Year-End Tax Preparation
Year-end tax preparation for your small business in New Jersey can be extremely time-consuming, not to mention, difficult and often frustrating. However, it is important to note that your business could potentially face penalties if you were to fall out of compliance with the ever-changing U.S. tax code, which, is reason enough to acquaint yourself with and review common end of year practices, as they not only benefit you, they are simply good tax habits to carry out.
Whether you were to do all of your own tax preparation or were to work with a certified tax professional (or CPA), it is important to ensure that your business is fully benefiting by taking full advantage of the potential deductions, write-offs, and other (often obscure) tax bonuses that are available to you. Not only will working with a tax professional help you in this respect, because of the ever-changing tax laws and regulations, but they can also make certain that you are fully abreast of and able to implement these changes in your tax preparations for the end of the year.
Organizing Your Taxes
In addition to organizing your taxes at the end of the year, it is also a good time for you to review, project, and plan out your impending spending and push expenses, such as, for example, by reducing your taxable income for the current year by pushing your expenses from December 31 to January 1.
Another good, sensible practice is to work hand in hand with your office manager and HR department to ensure that all of your full-time, part-time, and contracted employees receive all of the appropriate tax forms that they will require.
Your Business Documents
Your business documents are unequivocally your greatest asset in helping you to assess your company’s financial health and position, as they unreservedly convey your cash flow, your assets, and liabilities, as well as your profit and expenses. In addition, they show you what type of adjustments you might have to make, where they are most required, and the amount that is needed. Lastly, if your New Jersey business is in need of additional resources, or might be interested in possible expansion or mentorship, your financial documents are the best way in which to communicate your business’ wellbeing to other parties. Consequently, getting your financial documents in order will help you and the tax professional with whom you might work to realize your greatest tax savings and ultimate benefits.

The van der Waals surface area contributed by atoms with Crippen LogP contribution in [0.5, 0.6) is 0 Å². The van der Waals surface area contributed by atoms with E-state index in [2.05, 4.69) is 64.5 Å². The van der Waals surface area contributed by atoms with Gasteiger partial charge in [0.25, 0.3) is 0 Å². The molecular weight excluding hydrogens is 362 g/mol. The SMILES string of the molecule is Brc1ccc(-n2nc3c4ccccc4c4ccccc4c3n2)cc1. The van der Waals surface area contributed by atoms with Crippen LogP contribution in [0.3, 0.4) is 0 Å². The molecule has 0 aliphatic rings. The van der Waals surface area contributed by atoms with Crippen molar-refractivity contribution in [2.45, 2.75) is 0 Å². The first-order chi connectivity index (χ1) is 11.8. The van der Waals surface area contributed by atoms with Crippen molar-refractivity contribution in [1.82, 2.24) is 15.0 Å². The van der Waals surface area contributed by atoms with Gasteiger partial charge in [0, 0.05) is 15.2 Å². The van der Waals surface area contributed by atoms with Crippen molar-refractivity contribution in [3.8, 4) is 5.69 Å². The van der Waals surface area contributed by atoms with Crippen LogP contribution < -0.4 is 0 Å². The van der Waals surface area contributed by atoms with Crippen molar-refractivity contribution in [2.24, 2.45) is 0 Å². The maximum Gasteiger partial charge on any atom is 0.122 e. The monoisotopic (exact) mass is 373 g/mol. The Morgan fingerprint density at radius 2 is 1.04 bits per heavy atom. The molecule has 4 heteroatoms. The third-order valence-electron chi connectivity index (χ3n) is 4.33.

In short, it is truly in your best interest to be prudent with how you address and deal with your business’ tax preparation. By taking the following few right steps, not only will you be heading in the right direction, you will be certain to save yourself time, and finally, money.
Balance Sheet Report
Before year-end, start off on the right foot by reviewing and preparing a balance sheet report (detailing your assets, liabilities, and equity), an income state report (detailing revenue, expenses, and profit), and a cash flow statement report (which details your opening and closing cash within specific periods, with itemized cash inflow and outflow).
Your balance sheet will help you to determine whether you are in the red or the black; that is, it simply compares everything that your business owns against what it owes. Things a business might own can be property, equipment, product inventory, invoices to be collected, and even trademarks. A business might owe things such as invoices they must pay or other financial obligations, including pensions. By comparing what you own versus what you owe, you can determine whether your business should be cutting back on its spending or making overt strides to grow.
Year-End Income Statement
Your business’ all-important year-end income statement clearly lets you know whether you are earning more than you or spending, or to the contrary. Simply, it merely compares the amount that your business has earned during a specific period of time in comparison to the amount that your business has spent. Also known as a profit and loss statement, it is very different than a balance sheet, in that unlike a balance sheet, which solely focuses on a specific item or instance from a specific period of time, an income statement concentrates on expenses and earnings over a broad period of time. To prepare your year-end income statement, first choose a specific time period in which you would like to focus, write down all of your revenues and gains on the top of the page, then note all of your expenses and losses on the bottom of the page, subtract the figures on the bottom from those on the top, and you will then see your net income from that period of time. Thereafter you are ready to prepare your year-end cash flow statement.